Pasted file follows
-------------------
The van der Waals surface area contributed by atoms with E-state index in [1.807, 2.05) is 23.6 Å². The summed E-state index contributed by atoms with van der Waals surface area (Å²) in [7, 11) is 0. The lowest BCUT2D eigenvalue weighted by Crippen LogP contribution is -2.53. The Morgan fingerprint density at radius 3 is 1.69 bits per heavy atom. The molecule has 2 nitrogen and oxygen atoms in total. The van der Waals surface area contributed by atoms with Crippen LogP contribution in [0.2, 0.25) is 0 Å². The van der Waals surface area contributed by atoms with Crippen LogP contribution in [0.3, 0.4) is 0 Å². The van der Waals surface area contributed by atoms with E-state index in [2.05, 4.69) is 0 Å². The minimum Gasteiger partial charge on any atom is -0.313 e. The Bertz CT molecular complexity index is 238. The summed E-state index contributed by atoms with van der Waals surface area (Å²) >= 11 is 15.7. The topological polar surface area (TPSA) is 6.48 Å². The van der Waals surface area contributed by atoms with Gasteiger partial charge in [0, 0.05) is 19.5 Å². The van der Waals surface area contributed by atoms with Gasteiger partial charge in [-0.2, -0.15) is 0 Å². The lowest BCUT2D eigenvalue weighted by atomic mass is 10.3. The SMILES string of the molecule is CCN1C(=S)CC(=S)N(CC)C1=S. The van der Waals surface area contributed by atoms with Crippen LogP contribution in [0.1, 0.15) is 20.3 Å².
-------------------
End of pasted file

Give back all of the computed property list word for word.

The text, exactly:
The van der Waals surface area contributed by atoms with E-state index in [1.807, 2.05) is 23.6 Å². The summed E-state index contributed by atoms with van der Waals surface area (Å²) in [7, 11) is 0. The lowest BCUT2D eigenvalue weighted by Crippen LogP contribution is -2.53. The Morgan fingerprint density at radius 3 is 1.69 bits per heavy atom. The molecule has 2 nitrogen and oxygen atoms in total. The van der Waals surface area contributed by atoms with Crippen LogP contribution in [0.2, 0.25) is 0 Å². The van der Waals surface area contributed by atoms with Crippen LogP contribution in [0.3, 0.4) is 0 Å². The van der Waals surface area contributed by atoms with E-state index in [2.05, 4.69) is 0 Å². The minimum Gasteiger partial charge on any atom is -0.313 e. The Bertz CT molecular complexity index is 238. The summed E-state index contributed by atoms with van der Waals surface area (Å²) >= 11 is 15.7. The topological polar surface area (TPSA) is 6.48 Å². The van der Waals surface area contributed by atoms with Gasteiger partial charge in [0, 0.05) is 19.5 Å². The van der Waals surface area contributed by atoms with Gasteiger partial charge in [-0.2, -0.15) is 0 Å². The lowest BCUT2D eigenvalue weighted by atomic mass is 10.3. The SMILES string of the molecule is CCN1C(=S)CC(=S)N(CC)C1=S. The van der Waals surface area contributed by atoms with Crippen LogP contribution in [0.1, 0.15) is 20.3 Å².